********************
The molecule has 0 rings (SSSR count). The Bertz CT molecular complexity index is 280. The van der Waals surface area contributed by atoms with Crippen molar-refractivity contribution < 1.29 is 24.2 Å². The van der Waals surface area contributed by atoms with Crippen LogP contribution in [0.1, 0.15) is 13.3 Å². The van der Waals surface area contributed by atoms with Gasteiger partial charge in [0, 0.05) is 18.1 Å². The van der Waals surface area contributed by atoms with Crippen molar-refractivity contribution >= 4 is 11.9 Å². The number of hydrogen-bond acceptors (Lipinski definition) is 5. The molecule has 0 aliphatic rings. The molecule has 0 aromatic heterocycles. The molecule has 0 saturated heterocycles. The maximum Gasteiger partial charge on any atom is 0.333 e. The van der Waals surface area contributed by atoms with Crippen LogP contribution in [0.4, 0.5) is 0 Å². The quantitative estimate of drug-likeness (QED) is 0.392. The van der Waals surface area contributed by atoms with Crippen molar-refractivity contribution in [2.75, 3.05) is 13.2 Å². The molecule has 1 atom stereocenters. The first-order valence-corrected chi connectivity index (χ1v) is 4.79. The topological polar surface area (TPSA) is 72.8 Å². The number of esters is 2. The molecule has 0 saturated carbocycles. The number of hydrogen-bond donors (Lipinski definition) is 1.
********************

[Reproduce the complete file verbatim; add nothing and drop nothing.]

The molecule has 0 rings (SSSR count). The Bertz CT molecular complexity index is 280. The van der Waals surface area contributed by atoms with Crippen molar-refractivity contribution < 1.29 is 24.2 Å². The van der Waals surface area contributed by atoms with Crippen LogP contribution in [0.1, 0.15) is 13.3 Å². The van der Waals surface area contributed by atoms with Gasteiger partial charge in [0, 0.05) is 18.1 Å². The van der Waals surface area contributed by atoms with Crippen molar-refractivity contribution >= 4 is 11.9 Å². The number of hydrogen-bond acceptors (Lipinski definition) is 5. The molecule has 0 aliphatic rings. The molecule has 0 aromatic heterocycles. The molecule has 0 saturated heterocycles. The maximum Gasteiger partial charge on any atom is 0.333 e. The van der Waals surface area contributed by atoms with Crippen LogP contribution in [0.4, 0.5) is 0 Å². The quantitative estimate of drug-likeness (QED) is 0.392. The van der Waals surface area contributed by atoms with Crippen molar-refractivity contribution in [2.75, 3.05) is 13.2 Å². The molecule has 1 atom stereocenters. The first-order valence-corrected chi connectivity index (χ1v) is 4.79. The topological polar surface area (TPSA) is 72.8 Å². The number of esters is 2. The molecule has 0 saturated carbocycles. The number of hydrogen-bond donors (Lipinski definition) is 1.